The DHBC 'On Your Bike' exhibition will display lovingly preserved and rarely seen photographs, ephemera and vintage bikes from the DHBC's heyday, before cars pushed bikes off the road. Free entry.
This exhibition also promises to be a history of cycling in Sydney, with material from the club archives, historic and club bicycles (1884, 1930s-1960s), and is even curated by a club member, Marc Rerceretnam.
The event was hosted by the Inner West Council, who recently accepted a large donation of DHBC archives which they now keep as part of their Local Histories historical collection.
The event will take place between the 10 to 14th May at the Stirrup Gallery, 142 Addison Road Community Centre, Marrickville.
The event was very well attended. We got an average of 4 persons per hour per weekday and on Sunday alone we got 198 visitors.
Here are photos from the event.
This intricate trophy was a 1888 prize for a race organised by the Suburban Bicycle Club. It was handed down from generation to generation and finally made its way into the hands of a DHBC club stalwart by the 2000s. After the club member passed away around 2010, the family found it in his house being used as a door-stop!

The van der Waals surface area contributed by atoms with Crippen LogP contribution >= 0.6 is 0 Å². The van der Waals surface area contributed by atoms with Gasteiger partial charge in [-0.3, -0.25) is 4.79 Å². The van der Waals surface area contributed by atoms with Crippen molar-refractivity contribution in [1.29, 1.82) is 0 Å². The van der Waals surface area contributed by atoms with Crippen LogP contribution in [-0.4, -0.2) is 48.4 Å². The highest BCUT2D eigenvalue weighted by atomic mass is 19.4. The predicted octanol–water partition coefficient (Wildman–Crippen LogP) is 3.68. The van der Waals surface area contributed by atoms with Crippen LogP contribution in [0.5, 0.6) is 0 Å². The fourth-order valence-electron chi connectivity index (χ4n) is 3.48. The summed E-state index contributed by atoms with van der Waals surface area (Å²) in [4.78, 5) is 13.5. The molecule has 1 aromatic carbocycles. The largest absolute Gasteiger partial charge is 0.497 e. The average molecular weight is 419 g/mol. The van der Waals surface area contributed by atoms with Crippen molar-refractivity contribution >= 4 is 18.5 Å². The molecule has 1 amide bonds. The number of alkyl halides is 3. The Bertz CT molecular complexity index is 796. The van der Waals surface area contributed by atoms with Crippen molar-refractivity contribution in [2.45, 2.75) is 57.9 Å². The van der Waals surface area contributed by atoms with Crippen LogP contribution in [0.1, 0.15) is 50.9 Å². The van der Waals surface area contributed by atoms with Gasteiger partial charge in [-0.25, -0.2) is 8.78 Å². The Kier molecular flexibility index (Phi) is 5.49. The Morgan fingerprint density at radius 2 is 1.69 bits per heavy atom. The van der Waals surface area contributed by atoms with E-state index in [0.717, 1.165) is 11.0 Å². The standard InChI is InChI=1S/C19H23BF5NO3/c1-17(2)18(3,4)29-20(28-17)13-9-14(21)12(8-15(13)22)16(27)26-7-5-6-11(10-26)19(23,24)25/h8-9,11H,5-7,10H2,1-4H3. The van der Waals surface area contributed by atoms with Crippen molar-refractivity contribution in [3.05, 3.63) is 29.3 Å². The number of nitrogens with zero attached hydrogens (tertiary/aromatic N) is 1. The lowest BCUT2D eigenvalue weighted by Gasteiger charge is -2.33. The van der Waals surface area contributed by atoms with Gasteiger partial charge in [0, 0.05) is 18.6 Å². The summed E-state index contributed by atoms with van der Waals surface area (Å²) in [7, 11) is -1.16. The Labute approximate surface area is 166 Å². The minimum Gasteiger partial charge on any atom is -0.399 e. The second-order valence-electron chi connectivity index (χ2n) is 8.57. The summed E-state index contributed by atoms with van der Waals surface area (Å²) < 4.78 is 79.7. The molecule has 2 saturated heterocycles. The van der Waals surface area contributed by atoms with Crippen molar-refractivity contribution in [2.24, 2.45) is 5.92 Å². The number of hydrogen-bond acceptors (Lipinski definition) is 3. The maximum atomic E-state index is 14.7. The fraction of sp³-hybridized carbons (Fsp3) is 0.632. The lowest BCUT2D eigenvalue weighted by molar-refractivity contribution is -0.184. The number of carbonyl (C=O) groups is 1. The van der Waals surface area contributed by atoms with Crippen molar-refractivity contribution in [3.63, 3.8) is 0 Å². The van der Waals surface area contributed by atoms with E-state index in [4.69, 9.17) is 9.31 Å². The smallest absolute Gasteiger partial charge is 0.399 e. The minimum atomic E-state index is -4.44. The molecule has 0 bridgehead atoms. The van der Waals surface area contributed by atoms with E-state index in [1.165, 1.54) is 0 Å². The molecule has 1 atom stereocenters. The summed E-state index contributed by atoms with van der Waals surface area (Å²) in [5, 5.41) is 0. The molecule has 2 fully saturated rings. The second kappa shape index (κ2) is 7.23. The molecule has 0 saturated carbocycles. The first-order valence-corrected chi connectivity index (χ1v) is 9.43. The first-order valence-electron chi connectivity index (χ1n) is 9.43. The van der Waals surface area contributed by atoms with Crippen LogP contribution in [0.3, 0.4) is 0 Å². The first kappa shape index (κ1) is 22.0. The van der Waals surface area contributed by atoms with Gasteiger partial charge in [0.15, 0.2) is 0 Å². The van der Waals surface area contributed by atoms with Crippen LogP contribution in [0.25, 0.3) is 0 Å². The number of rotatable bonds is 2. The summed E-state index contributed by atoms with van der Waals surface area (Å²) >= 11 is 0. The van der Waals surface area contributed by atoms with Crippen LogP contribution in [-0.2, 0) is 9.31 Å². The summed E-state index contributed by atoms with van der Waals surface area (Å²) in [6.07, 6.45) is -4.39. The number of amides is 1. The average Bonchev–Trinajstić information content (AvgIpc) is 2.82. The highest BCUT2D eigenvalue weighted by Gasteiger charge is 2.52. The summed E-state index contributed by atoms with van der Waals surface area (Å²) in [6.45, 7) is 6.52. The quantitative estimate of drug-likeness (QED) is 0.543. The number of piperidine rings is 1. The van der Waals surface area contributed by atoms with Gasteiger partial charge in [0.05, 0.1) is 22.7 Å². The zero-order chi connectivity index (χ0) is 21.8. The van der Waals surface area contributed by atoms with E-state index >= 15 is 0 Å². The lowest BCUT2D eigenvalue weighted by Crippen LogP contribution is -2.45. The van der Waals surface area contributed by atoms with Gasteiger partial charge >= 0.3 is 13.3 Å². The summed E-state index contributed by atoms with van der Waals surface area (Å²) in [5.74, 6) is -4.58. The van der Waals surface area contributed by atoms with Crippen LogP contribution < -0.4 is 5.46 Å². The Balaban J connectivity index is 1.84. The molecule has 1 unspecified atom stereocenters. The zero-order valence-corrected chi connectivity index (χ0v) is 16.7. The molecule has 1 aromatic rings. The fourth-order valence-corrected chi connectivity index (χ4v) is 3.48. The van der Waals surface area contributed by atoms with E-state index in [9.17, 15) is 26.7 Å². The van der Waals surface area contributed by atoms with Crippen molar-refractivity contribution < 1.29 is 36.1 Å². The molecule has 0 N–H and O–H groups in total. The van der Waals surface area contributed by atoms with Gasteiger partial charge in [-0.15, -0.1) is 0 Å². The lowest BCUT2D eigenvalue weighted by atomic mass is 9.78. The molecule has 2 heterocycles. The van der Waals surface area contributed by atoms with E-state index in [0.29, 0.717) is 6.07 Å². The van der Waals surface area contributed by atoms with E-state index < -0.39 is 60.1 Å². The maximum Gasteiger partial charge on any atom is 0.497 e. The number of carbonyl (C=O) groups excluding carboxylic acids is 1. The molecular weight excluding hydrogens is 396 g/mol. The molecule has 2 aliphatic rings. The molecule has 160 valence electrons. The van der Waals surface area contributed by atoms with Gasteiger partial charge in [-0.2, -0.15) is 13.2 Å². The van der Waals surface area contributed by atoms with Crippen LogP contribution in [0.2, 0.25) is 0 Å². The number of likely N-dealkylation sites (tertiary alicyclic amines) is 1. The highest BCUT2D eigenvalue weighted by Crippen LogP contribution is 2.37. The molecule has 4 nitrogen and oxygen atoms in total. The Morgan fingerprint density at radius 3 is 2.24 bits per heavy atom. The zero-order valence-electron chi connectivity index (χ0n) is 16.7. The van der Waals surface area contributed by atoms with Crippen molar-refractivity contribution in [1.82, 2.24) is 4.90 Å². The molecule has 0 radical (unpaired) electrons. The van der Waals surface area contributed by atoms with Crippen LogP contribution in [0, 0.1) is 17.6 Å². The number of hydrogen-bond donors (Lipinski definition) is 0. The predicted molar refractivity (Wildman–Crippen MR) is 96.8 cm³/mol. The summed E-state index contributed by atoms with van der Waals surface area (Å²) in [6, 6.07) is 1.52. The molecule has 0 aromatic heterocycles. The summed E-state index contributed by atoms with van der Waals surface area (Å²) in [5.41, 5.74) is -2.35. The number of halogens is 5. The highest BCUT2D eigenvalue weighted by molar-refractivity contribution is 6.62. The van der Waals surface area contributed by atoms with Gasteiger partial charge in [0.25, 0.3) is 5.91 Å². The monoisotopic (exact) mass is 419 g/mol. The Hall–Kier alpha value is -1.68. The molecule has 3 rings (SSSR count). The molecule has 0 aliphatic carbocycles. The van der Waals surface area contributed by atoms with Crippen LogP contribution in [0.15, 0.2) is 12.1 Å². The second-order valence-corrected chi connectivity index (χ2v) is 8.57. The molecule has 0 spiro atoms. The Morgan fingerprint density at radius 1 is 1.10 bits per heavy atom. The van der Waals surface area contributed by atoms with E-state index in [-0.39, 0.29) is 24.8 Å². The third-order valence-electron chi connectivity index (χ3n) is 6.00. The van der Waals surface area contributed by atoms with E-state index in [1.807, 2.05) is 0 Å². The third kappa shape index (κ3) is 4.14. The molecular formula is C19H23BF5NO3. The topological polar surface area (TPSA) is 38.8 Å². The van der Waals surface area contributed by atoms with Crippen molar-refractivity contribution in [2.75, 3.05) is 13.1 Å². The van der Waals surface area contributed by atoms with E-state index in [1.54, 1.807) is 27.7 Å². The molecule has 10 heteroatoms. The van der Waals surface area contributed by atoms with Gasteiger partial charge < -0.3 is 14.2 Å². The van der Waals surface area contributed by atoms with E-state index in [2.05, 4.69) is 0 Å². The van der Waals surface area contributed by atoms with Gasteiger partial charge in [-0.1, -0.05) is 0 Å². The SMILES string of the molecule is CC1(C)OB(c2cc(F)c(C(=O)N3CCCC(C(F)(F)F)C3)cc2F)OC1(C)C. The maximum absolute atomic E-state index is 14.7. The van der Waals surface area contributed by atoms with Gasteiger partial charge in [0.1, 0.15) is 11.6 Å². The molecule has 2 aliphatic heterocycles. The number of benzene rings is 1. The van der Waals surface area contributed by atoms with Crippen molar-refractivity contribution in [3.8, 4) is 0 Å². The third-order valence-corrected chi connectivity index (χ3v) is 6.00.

The first 2 bicycles (left) are DHBC club race bicycles from the 1940s in very original condition. The first one belonged to Edward 'Ted' Pink jnr. (1924-2005) who joined the club at the tender age of 7 in 1931. He was the son of Ted Pink snr (1881-1972) who was a foundation member of the DHBC, and was a competitive racer and won several prominent NSW races on this bicycle. The bicycle was custom built for Ted jnr by another club member Alvia 'Bill' Connelly (1918-1974) who founded Alcon Cycleworks from the early 1940s to 1970. His shop was based on Victoria Road, Marrickville.
The second bike (also an Alcon) belonged to Jack Wolstenholme, also a club member and brother of club committee member Roy Wolstenholme. Roy was a Life Member of CNSW in the 1970s.
Veteran DHBC members Warren Donnelly, Margaret McLachlan and daughter Liz McLachlan O'Brien.
Warren is the son of club stalwart Arthur Donnelly (1928-2012) and was a member till the late 70s or early 80s. Margaret first joined the club in 1961, but was embroiled in an argument with CNSW (then NSW Amateur Cyclists' Union) about not allowing her a racing license; largely because she was a female in 1966. The DHBC objected too but CNSW refused to budge. Margaret went on to set NSW endurance distance records up to 1971. Margaret, Liz and their family moved to the Central Coast in 1990.
A place for those keen on vintage and retro bikes - steel is real.
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